FML Timeline: Global Asset Capital Inc v Aabar Block SARL

​Subsequent communications between the parties can be taken into account when assessing whether a contract has been formed between them at a given time.


Global Asset Capital Inc and another (Claimant)


Aabar Block SARL and others (Defendant)

Date 01 February 2017
Citation number [2017] EWCA Civ 37 
Court Court of Appeal (Civil Division)
Category Contract formation; “subject to contract”
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In April 2015, the Claimants sent the first two Defendants (together, Aabar) a letter marked “Subject to Contract” in which they offered to buy certain rights from Aabar (the April Offer). Global Asset Capital Inc (Global) claimed that a binding contract was formed during a subsequent telephone call (the Telephone Call), on which Aabar agreed to sell its rights to Global subject to two conditions, one of which required Global to re-send the April Offer to Aabar in an “open and binding form” (the Alleged Contract). Global then sent Aabar a letter including the key terms of the April Offer and various additional terms (the May Offer), with a covering email asking Aabar to confirm its acceptance. Aabar refused to accept the May Offer, and stated that there were no ongoing negotiations between the parties.

Global issued proceedings seeking a declaration that the Alleged Contract was valid and specific performance of Aabar’s obligations under it (or, alternatively, damages for breach of those obligations). Aabar applied for summary judgment and / or strike out on the grounds that Global had no real prospects of success in establishing that a binding contract existed. The High Court found that the parties’ communications following the Telephone Call should not be taken into account, and dismissed the application. Aabar appealed.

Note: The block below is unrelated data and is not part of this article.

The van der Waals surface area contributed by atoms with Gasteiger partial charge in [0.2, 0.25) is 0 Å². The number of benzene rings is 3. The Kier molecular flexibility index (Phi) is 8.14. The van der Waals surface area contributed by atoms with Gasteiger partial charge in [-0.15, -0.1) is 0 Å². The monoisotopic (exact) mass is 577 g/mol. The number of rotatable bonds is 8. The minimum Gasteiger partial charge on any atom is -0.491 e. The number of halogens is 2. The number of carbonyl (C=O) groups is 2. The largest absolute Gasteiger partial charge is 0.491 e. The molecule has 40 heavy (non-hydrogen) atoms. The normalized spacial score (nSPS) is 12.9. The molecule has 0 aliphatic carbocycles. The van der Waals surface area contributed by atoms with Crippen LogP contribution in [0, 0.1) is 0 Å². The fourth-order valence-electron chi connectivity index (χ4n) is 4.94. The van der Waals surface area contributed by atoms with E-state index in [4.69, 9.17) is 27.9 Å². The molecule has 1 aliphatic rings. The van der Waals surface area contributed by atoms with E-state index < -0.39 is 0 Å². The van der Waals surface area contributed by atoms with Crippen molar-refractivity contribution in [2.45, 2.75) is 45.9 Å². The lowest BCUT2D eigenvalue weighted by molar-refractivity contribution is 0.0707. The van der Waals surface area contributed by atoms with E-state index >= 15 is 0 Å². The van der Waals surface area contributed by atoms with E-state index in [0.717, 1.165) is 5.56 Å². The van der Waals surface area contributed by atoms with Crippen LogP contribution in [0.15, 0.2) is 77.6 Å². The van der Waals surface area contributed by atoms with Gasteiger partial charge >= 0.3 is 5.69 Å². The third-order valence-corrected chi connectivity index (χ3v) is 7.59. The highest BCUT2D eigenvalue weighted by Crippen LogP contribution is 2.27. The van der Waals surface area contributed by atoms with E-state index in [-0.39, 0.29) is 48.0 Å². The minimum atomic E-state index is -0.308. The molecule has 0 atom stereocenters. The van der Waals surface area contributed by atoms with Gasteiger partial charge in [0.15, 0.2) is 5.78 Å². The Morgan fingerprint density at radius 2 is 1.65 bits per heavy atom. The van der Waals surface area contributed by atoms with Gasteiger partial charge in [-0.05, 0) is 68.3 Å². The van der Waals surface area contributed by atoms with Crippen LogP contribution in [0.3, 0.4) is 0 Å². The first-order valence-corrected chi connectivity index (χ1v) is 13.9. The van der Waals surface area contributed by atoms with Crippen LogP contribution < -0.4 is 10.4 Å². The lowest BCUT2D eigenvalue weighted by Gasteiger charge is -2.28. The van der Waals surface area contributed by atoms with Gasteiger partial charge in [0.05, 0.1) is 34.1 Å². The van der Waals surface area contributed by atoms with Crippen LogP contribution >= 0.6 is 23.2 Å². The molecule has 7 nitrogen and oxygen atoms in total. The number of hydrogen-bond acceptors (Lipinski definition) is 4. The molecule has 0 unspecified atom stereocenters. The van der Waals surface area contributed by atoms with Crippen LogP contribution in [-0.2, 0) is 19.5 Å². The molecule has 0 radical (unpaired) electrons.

Can subsequent communications be taken into account when assessing whether a contract has been formed?

The Court of Appeal confirmed that, when deciding whether a contract has been made during negotiations between parties, the entire course of negotiations between those parties should be taken into account, and held that the High Court had therefore been incorrect to disregard communications which occurred after the Telephone Call. Global’s argument that this principle should not be applied to oral contracts was rejected.
The High Court had been wrong to apply principles of contractual interpretation to a question of whether a contract had been formed. Whilst it is correct that one should not interpret words used in a contract by reference to later events, this is not relevant when assessing whether a contract has been formed. Equally, the principle that further negotiations between parties cannot, without their consent, negate a contract which has already arrived at also only applies once it has been established that a contract exists. Further negotiations and later events should, in fact, be considered when assessing whether or not a contract has been formed in the first place.

Had a contract been formed?

The Court of Appeal held that no contract had been formed. The April Offer was marked as being “Subject to Contract”, and there was no evidence that this status had been waived by the parties. It was therefore not an offer capable of an acceptance by Aabar. At most, Aabar’s purported acceptance during the Telephone Call was an agreement to agree. Equally, the communications between the parties following the Telephone Call were clearly inconsistent with any argument that the Alleged Contract had already been formed - in particular the fact that the May Offer included additional terms of which its covering email sought acceptance.

Noteworthy/ Novel points

Parties should bear in mind when negotiating new contracts that the entire course of their negotiations will be taken into account by a court, including communications, conduct and events subsequent to the point at which the contract has allegedly been formed.

The judgment also acts as a reminder of the importance of ensuring that any communications during negotiations should be clearly marked as being “subject to contract” to avoid an agreement being concluded prematurely.

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